It’s projected to be one of the most exciting games of the week, according to SmartRatings. And we’re breaking down the matchup and revealing our model’s Patriots vs. Dolphins prediction.
If you’re a fan of the Miami Dolphins, you’re probably feeling pretty good about their offensive performance from Week 1 of the NFL season.
If you’re a fan of a team that plays the Dolphins this season, you’re probably feeling a little queasy.
The Dolphins put on an offensive clinic in last Sunday’s 36-34 win over the Los Angeles Chargers, producing some eye-popping numbers.
Slowing down Mike McDaniel’s offensive machine won’t be easy, but Bill Belichick will welcome the challenge on NBC’s Sunday Night Football when the Dolphins take on the New England Patriots at Gillette Stadium in Foxborough.
The sportsbook consensus has the Patriots as home underdogs in this one (at around a three-point spread) with an over/under of about 46.5, and our model’s Dolphins-Patriots prediction is similar with Miami owning a 56.3% win probability. At a 61, our SmartRatings system pegs it as the fourth-most exciting game of the NFL Week 2 slate.
The Patriots may not have won their season opener, but they had an encouraging showing in nearly knocking off the defending NFC champion Philadelphia Eagles last Sunday, falling 25-20.
Granted they didn’t come away with a win, but the defense made things difficult for Jalen Hurts and company.
The Patriots limited the Eagles to just one offensive touchdown and an average of 4.11 yards per play. Last year, the Eagles had the second-most offensive TDs in the NFL with 57 and averaged 5.88 yards per play – the sixth-highest rate in the league. And they had four offensive TDs in Thursday night’s 34-28 win over the Minnesota Vikings.
Overall, the Eagles were limited to 37.7% of successful offensive plays – the fourth-lowest rate in the NFL – and this comes after they ran successful plays 53.1% of the time in 2022 – the league’s third-highest rate.
Percent of Successful Plays Allowed – 2023
- Cleveland Browns (24.1)
- Dallas Cowboys (36.9)
- Carolina Panthers (37.5)
- New England Patriots (37.7)
- Washington Commanders (37.9)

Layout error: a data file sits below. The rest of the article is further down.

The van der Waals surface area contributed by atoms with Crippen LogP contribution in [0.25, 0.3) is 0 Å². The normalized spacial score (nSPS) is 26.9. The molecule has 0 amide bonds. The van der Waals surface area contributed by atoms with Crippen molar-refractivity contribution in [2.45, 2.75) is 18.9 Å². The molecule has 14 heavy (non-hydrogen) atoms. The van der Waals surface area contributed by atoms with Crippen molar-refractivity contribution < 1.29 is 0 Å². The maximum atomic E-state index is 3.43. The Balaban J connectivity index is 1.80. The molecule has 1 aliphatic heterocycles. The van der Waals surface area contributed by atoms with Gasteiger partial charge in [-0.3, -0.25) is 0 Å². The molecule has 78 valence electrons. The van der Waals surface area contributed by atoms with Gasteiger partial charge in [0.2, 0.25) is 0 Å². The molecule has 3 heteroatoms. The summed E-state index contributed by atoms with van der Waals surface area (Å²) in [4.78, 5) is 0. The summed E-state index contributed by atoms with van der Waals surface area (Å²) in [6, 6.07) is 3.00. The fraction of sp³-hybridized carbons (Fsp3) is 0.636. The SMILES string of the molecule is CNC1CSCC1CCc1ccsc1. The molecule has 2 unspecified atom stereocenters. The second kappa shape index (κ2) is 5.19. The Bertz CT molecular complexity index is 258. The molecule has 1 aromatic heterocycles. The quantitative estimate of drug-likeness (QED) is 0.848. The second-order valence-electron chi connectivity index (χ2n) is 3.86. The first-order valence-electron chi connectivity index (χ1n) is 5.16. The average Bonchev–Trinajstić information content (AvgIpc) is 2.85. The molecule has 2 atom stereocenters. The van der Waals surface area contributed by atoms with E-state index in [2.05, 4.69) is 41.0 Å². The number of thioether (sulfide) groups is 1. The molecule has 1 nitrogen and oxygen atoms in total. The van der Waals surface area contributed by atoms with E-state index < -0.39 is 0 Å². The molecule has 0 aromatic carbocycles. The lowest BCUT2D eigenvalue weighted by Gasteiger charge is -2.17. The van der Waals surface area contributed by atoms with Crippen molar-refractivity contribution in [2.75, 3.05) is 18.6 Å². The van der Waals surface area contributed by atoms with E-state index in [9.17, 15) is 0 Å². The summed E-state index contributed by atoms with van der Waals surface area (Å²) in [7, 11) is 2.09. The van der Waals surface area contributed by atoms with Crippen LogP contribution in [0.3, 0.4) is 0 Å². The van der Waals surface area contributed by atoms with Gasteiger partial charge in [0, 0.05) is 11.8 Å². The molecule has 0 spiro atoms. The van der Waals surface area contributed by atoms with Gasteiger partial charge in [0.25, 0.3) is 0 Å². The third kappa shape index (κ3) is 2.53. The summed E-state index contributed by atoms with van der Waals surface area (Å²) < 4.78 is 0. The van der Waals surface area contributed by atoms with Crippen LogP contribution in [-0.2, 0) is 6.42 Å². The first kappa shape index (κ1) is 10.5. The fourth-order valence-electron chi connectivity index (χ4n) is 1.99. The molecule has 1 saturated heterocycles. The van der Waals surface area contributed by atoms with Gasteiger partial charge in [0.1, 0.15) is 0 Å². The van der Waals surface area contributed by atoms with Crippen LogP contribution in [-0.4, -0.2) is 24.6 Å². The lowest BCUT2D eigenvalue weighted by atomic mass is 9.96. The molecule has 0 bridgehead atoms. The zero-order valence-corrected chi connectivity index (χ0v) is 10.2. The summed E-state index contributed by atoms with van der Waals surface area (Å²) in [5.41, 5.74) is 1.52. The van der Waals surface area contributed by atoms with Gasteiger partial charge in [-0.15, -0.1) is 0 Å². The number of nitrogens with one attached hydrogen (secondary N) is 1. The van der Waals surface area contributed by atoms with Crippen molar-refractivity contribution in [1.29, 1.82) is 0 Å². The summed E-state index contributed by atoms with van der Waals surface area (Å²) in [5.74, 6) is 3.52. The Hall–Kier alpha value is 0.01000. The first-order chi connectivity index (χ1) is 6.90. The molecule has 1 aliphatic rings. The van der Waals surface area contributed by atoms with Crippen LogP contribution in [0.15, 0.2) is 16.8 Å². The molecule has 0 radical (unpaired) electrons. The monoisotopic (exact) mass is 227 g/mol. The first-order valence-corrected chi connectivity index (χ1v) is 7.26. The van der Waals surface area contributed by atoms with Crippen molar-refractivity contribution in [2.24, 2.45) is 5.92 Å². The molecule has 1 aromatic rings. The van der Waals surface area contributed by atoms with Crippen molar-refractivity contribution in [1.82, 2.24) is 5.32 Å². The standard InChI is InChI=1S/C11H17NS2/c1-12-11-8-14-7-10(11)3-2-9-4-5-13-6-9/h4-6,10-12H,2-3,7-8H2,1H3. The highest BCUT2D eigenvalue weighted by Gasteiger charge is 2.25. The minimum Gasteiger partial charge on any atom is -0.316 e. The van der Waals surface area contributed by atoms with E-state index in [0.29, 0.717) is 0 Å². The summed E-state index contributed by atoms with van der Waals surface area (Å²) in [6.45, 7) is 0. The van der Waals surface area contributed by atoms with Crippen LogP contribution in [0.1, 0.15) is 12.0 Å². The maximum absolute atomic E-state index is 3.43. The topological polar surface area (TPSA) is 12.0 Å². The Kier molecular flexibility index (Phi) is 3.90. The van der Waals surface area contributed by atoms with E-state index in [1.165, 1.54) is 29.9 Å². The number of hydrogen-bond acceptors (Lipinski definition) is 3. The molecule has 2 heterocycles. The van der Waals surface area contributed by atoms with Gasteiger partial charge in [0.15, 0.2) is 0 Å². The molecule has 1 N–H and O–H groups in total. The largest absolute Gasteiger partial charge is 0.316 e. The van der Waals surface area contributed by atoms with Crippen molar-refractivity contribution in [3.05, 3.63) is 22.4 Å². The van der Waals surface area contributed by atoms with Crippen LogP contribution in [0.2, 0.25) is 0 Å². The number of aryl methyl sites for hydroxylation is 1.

The defense was especially stingy late when the team needed stops to stay in the game. New England thwarted Philly on all three of its third-down attempts in the final quarter, as well as on a fourth-and-2 just before the 2-minute warning.
In all, the Pats did a good job of getting Philadelphia’s offense off the field, stopping them on nine of their 13 third-down attempts. Overall, there were definitely some positives to take away from a loss against a team that played for the Lombardi Trophy seven months ago.
Well, it’s not going to get any easier in this AFC East showdown.
Miami’s Passing Attack
The Dolphins marched down SoFi Field last week from the opening kickoff to the tune of a league-best 30 first downs and an NFL-high 536 total yards of offense – a whopping 103 yards more than the next-closest team, the Chargers – while their 8.25 yards per play was 2.33 more than the next-closest team, the San Francisco 49ers.
Tua Tagovailoa orchestrated Miami’s offensive assault, finishing with 466 passing yards – the third most in a season opener in the Super Bowl era, trailing only Tom Brady’s 517 in 2011 and Dan Marino’s 479 in 1994 – and threw three touchdown passes with one interception.
Tyreek Hill caught 11 passes and was on the receiving end of two of those touchdowns, as well as 215 of those yards – the third most in Week 1 in the Super Bowl era – while Jaylen Waddle caught four passes for 78 yards.
Behind Tagovailoa, Hill and Waddle, as well as receivers River Cracraft, Braxton Berrios and tight end Durham Smythe, the Dolphins averaged an NFL-best 10.4 yards per pass play – nearly double the league average of 5.6.
The numbers are impressive enough on their own, but a deeper dive into the stats really shows how explosive Miami’s offense was against the Chargers.
No player was targeted more in Week 1 than Hill, with Tagovailoa throwing 15 passes in his direction. And on those 15 throws, the four-time All-Pro receiver registered a staggering 12 burns, recording a ridiculous 18.63 burn yards per target.
And how about his counterpart?
Glad you asked. All Waddle did was produce a massive 23.37 burn yards per target.
Among the 45 receivers targeted at least five times in Week 1, Hill and Waddle ranked 1-2 in burn yards per target. (This came after Waddle had a league-best 13.52 burn yards per target and Hill ranked fourth at 12.98 among the 54 receivers targeted at least 75 times in 2022.)
Highest Burn Yards Per Target – 2023 (Min. Five Targets)
- Jaylen Waddle, Miami Dolphins (23.37)